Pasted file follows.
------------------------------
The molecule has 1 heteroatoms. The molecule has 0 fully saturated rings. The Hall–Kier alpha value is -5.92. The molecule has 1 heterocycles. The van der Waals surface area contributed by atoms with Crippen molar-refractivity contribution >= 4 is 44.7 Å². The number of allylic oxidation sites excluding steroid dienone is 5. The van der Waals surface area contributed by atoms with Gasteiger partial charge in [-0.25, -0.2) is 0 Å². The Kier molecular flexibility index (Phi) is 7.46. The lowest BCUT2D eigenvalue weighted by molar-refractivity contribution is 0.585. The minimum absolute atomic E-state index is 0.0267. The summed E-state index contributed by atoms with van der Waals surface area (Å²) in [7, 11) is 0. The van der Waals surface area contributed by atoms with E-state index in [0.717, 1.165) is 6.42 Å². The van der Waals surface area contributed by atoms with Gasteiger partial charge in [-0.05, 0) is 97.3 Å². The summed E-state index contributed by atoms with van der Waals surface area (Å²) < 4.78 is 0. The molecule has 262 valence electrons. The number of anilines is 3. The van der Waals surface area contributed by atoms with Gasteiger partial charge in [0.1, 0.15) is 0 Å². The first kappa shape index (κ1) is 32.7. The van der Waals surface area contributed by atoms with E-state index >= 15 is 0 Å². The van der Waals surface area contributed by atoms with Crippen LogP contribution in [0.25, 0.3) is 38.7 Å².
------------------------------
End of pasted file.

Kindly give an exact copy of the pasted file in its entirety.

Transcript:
The molecule has 1 heteroatoms. The molecule has 0 fully saturated rings. The Hall–Kier alpha value is -5.92. The molecule has 1 heterocycles. The van der Waals surface area contributed by atoms with Crippen molar-refractivity contribution >= 4 is 44.7 Å². The number of allylic oxidation sites excluding steroid dienone is 5. The van der Waals surface area contributed by atoms with Gasteiger partial charge in [-0.25, -0.2) is 0 Å². The Kier molecular flexibility index (Phi) is 7.46. The lowest BCUT2D eigenvalue weighted by molar-refractivity contribution is 0.585. The minimum absolute atomic E-state index is 0.0267. The summed E-state index contributed by atoms with van der Waals surface area (Å²) in [7, 11) is 0. The van der Waals surface area contributed by atoms with E-state index in [0.717, 1.165) is 6.42 Å². The van der Waals surface area contributed by atoms with Gasteiger partial charge in [-0.05, 0) is 97.3 Å². The summed E-state index contributed by atoms with van der Waals surface area (Å²) < 4.78 is 0. The molecule has 262 valence electrons. The number of anilines is 3. The van der Waals surface area contributed by atoms with Gasteiger partial charge in [0.1, 0.15) is 0 Å². The first kappa shape index (κ1) is 32.7. The van der Waals surface area contributed by atoms with E-state index >= 15 is 0 Å². The van der Waals surface area contributed by atoms with Crippen LogP contribution in [0.25, 0.3) is 38.7 Å².